Feliz Centenario, Puerto Natales!
100 years of history as a town. Things move more slowly around here...te conserves bien. Progress and change may be at your doorstep are already transforming the town center into a Gore-Tex-happy tourismville, but something tells me that this town will always have a core of unpaved streets, wandering dogs, fishermen's boats in dry dock, and loose cows being chased by gauchos in boinas to keep your true essence.
It appears, as my "Chilean cousin" Maria-Claudia says, that I came here in just the right year to be able to take part in the festivities. In the last month there was some activity every day. I've seen two concerts by Chilean bands, a beautiful presentation at my school showing aspects of Natalino history, dances, parties, banners, sales in all the stores, a huge fireworks display. Finally today (the actual anniversary of the founding of the town) there was a grand parade with all the schools in the whole region participating and important people watching from a platform in the brand new plaza.
I jumped into the parade at the last minute, since people at school have rather been leaving me out of the communiication loop lately (probably due to the enormous effort of putting together the centennial...nothing like this has ever happened here in the past). As we were leaving the house, my Tía Maria-Ester admnshed me for my shabbiness.
"You're not going to parade (yes, in Chileno "to parade" is a verb) like that. Tennis shoes and pants?! Don't you have a skirt or something?"
I ran upstairs and grabbed one of the skirts I had already packed to send home (Remember? I am now trying to travel as lightly as possible.)
"Chucha," the Chilean swear came to me faster than any in English, "It's all wrinkled." The iron is in the kitchen, where Juanito and Claudia are making lunch for everyone. Nothing for it. No time. Must take off my skirt and iron it in my tights on the kitchen table.
"No mires, Juanito!" ("Don't look, Juanito!")
Twenty seconds later: "Coleen, te están llamando!" ("Coleen, they're calling you!")
"Momentito!" ("Just a moment!")
"Ja, ahora antes que te dejan!" ("Yeah, now before they leave you!")
I threw on my skirt and ran out the door.
I did not realize that a parade was such a big deal and so formal in Chile, but it soon became apparent why it is so. Everyone must be dressed up and the students dressed the same, down to white gloves on their hands and exactly the same braid in the hair of all the girls. Everyone has to march Left, Left, Left, Right, Left. We have to keep our hands at our sides and look at the authorities to our right when we pass. Better not to smile too much, this is a serious undertaking. The students had been rehearsing for weeks.
Despite this, our school's organized lines quickly devolved into the students' customary chaos. We waited nearly two hours in the street, freezing our asses off (well, mostly our hands). The students were climbing fences and breaking things, throwing things at each other and fighting. Normal, for us. I noticed that neither the school in front of us nor the one behind appeared to be having such problems. Two of the girls missed out completely on the parade because they left to talk to someone ahead of us. Left, Left, Left, Right, Left.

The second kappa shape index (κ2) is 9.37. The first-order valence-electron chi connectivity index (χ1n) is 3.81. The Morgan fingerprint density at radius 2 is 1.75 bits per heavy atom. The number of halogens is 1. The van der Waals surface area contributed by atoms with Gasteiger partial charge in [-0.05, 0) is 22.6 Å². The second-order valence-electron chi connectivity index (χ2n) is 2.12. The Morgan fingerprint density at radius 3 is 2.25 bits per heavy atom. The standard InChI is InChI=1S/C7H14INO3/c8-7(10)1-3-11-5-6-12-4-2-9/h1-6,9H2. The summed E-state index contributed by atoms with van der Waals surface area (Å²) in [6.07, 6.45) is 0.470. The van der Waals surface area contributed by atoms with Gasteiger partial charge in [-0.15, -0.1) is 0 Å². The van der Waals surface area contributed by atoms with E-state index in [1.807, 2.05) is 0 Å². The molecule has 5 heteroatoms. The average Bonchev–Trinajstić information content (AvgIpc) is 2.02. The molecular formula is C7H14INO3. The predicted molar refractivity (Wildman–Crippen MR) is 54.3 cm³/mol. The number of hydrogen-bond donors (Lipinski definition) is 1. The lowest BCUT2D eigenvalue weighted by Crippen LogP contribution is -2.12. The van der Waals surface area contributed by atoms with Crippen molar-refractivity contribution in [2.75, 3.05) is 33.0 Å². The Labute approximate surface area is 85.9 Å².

At some point after we began marching, I realized that I felt mildly uncomfortable with the military feel of the whole thing. It felt like a relic of the period under Pinochet's junta, and to top off my sense of discomfort I realized that the entire armed force of the region, in full battle gear and clutching fully automatic weapons, was not only present but a central part of the march.
It's not a subject that I have approached with anyone since coming to Chile, in part because I simply do not want to know if people I know and like are still supporters of his regime (and yes, there are people in Chile who still are). Pinochet only died in 2006, and thousands of supporters came to his funeral. They are currently in the process of exhuming Salvador Allende's remains to conduct a further autopsy. The wounds of "The Other September 11th" (the coup d'etat) are still here.
As I watched the armed forces and the rapidly disintegrating order of the parade, I realized that the deeply ingrained difficulties with organization and execution of plans that I have experienced in many forms since I moved here ("Oh, you mean you wanted your visa in one month instead of three?" "What do you mean, you want a list of the rules of the school?" "Eh...when the plane leaves, it leaves...") may have actually worked in Chile's favor when push came to shove under an authoritarian government. If one cannot organize a parade or a meeting, it is very difficult for an ultra-organized junta to really take hold.
So the moral of the story is that disorganization is a secret ally against authoritarian rule. Nice. I waved to the authorities in their safe little box high above the crowd as I passed, and knew that tomorrow I have to face the students again...and all the problems that manifest themselves in the micro-culture of our school. And for the moment, I was proud that we were the most disorganized group of all.
More information: http://en.wikipedia.org/wiki/Augusto_Pinochet